This week, SpaceX will make history as its first manned flight will launch from Cape Canaveral on Thursday with the intent of delivering 2 astronauts – Doug Hurley and Bob Behnken – to the International Space Station (ISS). The crew capsule will remain docked to the ISS for an as yet undetermined amount of time, then ferry the astronauts back to earth, splashdown style. NASA is partnering with SpaceX to see this mission to success, but it will be the first private company launch into orbit, as well as the first (non-tourist) manned launch from the US since 2011. This is certainly exciting news, and will no doubt attract a lot of media attention, due to the novelty of the event and due to the truly weird, truly controversial SpaceX founder, Elon Musk.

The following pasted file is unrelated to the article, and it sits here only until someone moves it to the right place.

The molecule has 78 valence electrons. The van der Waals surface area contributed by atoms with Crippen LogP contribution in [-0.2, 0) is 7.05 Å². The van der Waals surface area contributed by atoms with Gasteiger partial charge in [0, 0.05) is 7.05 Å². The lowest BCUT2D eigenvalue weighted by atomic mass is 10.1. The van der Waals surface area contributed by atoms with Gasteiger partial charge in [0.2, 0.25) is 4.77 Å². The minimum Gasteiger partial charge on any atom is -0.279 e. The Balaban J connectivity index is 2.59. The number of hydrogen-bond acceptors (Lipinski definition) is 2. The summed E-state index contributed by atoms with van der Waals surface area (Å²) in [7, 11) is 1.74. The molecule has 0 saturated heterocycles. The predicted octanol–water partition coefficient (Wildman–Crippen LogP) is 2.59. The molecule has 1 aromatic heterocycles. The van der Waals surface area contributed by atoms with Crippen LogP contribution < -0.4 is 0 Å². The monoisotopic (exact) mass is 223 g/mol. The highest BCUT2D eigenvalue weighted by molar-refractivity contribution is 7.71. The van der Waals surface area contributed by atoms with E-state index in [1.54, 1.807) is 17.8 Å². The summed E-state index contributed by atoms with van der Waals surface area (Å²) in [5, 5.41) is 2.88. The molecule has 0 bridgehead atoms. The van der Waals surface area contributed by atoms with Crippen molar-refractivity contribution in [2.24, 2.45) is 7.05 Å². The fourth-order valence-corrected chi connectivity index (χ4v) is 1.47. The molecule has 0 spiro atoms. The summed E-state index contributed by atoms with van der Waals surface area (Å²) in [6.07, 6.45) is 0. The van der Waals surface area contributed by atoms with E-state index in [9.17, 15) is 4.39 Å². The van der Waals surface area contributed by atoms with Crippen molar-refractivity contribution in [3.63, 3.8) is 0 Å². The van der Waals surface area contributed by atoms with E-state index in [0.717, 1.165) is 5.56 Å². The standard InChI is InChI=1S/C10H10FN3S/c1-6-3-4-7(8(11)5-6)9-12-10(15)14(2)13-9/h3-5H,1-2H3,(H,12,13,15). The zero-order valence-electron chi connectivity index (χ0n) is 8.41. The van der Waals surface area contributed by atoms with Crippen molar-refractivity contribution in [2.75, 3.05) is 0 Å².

What draws my attention to this, though, is the worrisome framing of this mission I have seen in a few high profile articles about the launch. Readers may remember that I am very interested in organizational culture, especially at NASA (read here and here), and in particular, the way their organizational culture lead to mistakes and tragedy like the Challenger accident. I am far less familiar with the organizational culture at SpaceX/Tesla/Musk’s Life, but given the behavior of Musk himself, I would not be surprised to learn it was Not Good. I just don’t have any research to go on either way.
What I do have are some articles discussing this launch that spend an inordinate amount of time on aesthetics and almost-complete testing on key components of the flight matériel. This all seems foreboding to me, so I’d like to break down the concerns I have about the way this mission is being framed in some media.Continue reading